One of the details that caught my eye on the middle quilt by Linda Thielfoldt was the slightly wavy binding!!
There was lots of machine quilting inspiration and I was paying attention to simpler motifs that I might be able to modify (make simpler) in my own work.
Here's a little gallery of my favorites.
Using bubbles (but not too many) as filler
and to add some interest in spots.
I was struck by this blend of a motif and the use of the slightly wonky parallel lines. 
It's good to see this dense easy way to create dimension -- I always shy away from it fearing that I'll "ruin" what I've already done.
Just a cute motif here 
and here! 
And maybe saving this picture will remind me that an "empty" space can be dressed up a bit!
Another area where I'm always shy. 
I'm quite fascinated by simple and large circular quilting -- this works so well but it's so hard for me to visualize therefore I never just try it! 
Must just try it!! 
And finally, it was so much fun to stumble onto quilts that I recognized from my Instagram world!
Those spiders and the bats are from @lillyellasworld -- I was on the testing team for the spiders and you can buy it HERE!
And here's a New Hexagon piece based on Katja Marek's book and follow-along she did in 2015 via Facebook -- pieced and quilted by Arvilla Mederios -- love her name for the quilt -- Never Say Never!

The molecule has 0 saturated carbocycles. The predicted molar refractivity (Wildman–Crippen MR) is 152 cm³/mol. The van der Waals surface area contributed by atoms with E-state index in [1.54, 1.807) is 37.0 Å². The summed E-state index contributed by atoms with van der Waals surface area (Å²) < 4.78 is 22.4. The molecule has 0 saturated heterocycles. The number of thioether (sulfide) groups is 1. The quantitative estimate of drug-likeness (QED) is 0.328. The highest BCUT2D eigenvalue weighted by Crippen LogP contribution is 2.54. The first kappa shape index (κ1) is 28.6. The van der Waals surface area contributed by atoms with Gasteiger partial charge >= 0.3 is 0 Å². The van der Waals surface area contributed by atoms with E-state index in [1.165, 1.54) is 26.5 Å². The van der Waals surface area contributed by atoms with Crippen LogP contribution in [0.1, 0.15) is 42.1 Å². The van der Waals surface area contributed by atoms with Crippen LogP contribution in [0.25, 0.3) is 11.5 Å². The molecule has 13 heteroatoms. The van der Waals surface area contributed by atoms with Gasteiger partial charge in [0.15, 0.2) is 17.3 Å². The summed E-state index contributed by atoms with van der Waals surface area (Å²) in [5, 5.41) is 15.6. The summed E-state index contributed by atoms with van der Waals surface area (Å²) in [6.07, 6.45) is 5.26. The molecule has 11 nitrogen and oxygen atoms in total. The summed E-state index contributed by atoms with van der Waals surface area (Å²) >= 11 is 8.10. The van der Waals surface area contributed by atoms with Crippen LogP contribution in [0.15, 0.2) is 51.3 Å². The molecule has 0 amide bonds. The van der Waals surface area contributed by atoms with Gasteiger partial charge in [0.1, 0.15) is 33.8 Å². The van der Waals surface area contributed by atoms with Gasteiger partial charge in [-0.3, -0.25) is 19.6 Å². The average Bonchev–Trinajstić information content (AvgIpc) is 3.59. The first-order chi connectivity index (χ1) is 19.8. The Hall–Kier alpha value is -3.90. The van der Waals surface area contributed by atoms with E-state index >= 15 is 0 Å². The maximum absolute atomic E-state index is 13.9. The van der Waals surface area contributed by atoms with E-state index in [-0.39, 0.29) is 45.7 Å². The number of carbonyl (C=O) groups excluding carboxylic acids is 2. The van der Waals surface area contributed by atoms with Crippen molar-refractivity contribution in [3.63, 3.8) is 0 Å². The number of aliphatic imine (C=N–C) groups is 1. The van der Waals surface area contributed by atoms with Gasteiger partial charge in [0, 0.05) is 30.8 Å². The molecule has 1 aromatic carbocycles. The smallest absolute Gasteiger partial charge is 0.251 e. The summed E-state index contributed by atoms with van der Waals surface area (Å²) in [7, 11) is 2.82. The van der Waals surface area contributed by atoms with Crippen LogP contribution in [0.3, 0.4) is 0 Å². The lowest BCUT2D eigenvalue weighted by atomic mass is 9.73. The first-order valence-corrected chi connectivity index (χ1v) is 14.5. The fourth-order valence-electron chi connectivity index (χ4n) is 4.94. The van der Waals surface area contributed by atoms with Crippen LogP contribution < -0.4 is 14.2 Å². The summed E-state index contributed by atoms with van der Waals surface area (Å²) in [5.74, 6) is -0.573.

I'm a little disappointed that I didn't take a picture of the front of this quilt, Sanderson's Apprentice by Karen Terrens of Australia (this is the back) -- it's a reproduction of an English pre-marked Sanderson quilt from the late 1800's.  I've seen some of the original ones on the Facebook page of Antique Textiles in London, England -- lots of antique quilt eye candy there so expect to be distracted! 
Soon it was time to get down to the business of the trip -- the wedding! 
And a mini reunion with my two sisters -- me on the left, mother of the bride on the right,
and my crew -- younger daughter on the left, only son, older daughter on the right. 
Sunday morning saw all of us saying farewell until the next wedding. 
Good to be back home and back in the studio!
If you're celebrating Easter or Passover this weekend, hope it's a good one!!

Mary









4 comments:

  1. Thanks for all the detailed photos of the actual quilting used! Beautiful!!!

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  2. I like some of VFW's fabrics and quilts. The top one you picture is especially lovely.
    How clever is the torn notebook page quilt. Perforations and everything!
    Weddings are always good excuses for family get-togethers. I hope you are having fun.

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  3. Wow! What a great trip and so many beautiful photos. I really appreciate VFW's no rules style. No wonder she is so fast!

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  4. Wonderful post, Mary. Thanks! It was nice to see you with family.